City of the Snakes
With The City, Darren Shan seems to have filled a very particular niche. This is a dark series but well done, equal parts mystery and horror, casting a host of villains and really no traditional "pure and uncontaminated" heroes. While plenty of horror stories exist that deal with a nexus of pure evil, Shan's is unique for leaning toward the fantastical and somehow not becoming corny. It would seem overly misleading to call it a dark urban fantasy because it is quite dark --- much more than readers might expect from a novel traditionally placed in that genre.
Building on the story Shan has already meticulously laid out, CITY OF THE SNAKES jumps forward a few years, after the Cardinal Capac Raimi has become comfortable on his throne but is finding that power lacks some of its previous luster. To be clear, this isn't because Raimi has not yet discovered that happiness lies in cultivating his conscience; he doesn't have any human qualities. Beyond being a creature who isn't strictly human, he's an evil dictator who knows no other way to be. Raimi is simply disturbed because things aren't going quite as planned. New factions are arising that question his leadership. His own men have been attempting to assassinate him recently, hinting at a loss of control. He's been reincarnated so many times that he cannot count how many, and once he realizes something is quite wrong and begins seeing ghosts of long-dead people, he arranges for a temporary replacement while he uncovers the source of the problem.
Tasso Ford, an important character in previous volumes, is the one chosen to sit in as his replacement. Once Raimi disappears, Ford becomes the indefinite leader of The City. This is a job he doesn't want, but as Raimi has vanished, he's stuck. He seeks the help of an old ally, Al Jeery, the sharp-witted detective in Book Two. But the new Al is not the same person we all got to know in the last volume. It seems the City and its men have corrupted him, just as they have everyone else.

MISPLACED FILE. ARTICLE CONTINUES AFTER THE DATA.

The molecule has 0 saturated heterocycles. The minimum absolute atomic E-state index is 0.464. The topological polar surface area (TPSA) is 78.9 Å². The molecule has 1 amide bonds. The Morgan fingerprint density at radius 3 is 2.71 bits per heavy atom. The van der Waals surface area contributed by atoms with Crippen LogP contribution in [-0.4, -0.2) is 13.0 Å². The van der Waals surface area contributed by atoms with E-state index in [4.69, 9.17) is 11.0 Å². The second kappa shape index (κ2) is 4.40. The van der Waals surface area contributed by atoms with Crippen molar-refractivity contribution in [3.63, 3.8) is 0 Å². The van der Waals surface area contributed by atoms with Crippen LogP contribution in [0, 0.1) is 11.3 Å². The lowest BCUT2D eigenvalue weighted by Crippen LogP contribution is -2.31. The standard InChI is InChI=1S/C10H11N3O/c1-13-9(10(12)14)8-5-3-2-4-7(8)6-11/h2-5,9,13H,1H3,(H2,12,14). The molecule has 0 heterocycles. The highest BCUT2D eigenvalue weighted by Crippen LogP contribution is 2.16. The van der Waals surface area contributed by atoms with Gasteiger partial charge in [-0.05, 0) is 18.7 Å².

Al has become a ruined killer, taking on the likeness of his evil, ruthless father in a feeble attempt to obtain some twisted form of justice. Though the serial killer, Paucar Wami, was wiped out with the first Cardinal, Jeery has now taken his place --- truly --- wearing not only the mask of the serial killer but assuming the personality of a heartless man, killing over and over, for no other reason than his obsession with luring out a prized victim. He has sunk beneath where he thought he could, and his only care now is to kill the man who destroyed his life: Bill Casey, the father figure who is now assumed dead by all but Al.
Hiding behind makeup to disguise his new face, Al retreats into his previous persona and begins the investigation alone, alternating dual personalities of a killer and vaguely good man. While he searches for trails of Raimi, his only care remains in fulfilling the promise of receiving the hiding place of Bill Casey. But all trails have run cold, at least for a time, until the evil of The City breaks wide open into violence and outright guerilla warfare. Amid rival gang wars, the villacs make their appearance, making it clear they're back and never had lost power, having returned to reclaim their city and all the Ayuamarcans, past and present.
CITY OF THE SNAKES resolves the mysteries left unsolved in previous volumes while revealing a good deal about the psychology of the killer --- or the psychologies of multiple killers. One of the main themes here is that, even in this hellish place, there are always varying shades of good and evil. The Ayuamarcans are not human and so make particularly notorious criminals. Guerilla warfare takes up a good portion of this final installment and should captivate readers. And there will be many more who will be pleased to discover that not all scoundrels are past all hope of redemption.
Reviewed by Melanie Smith on June 6, 2011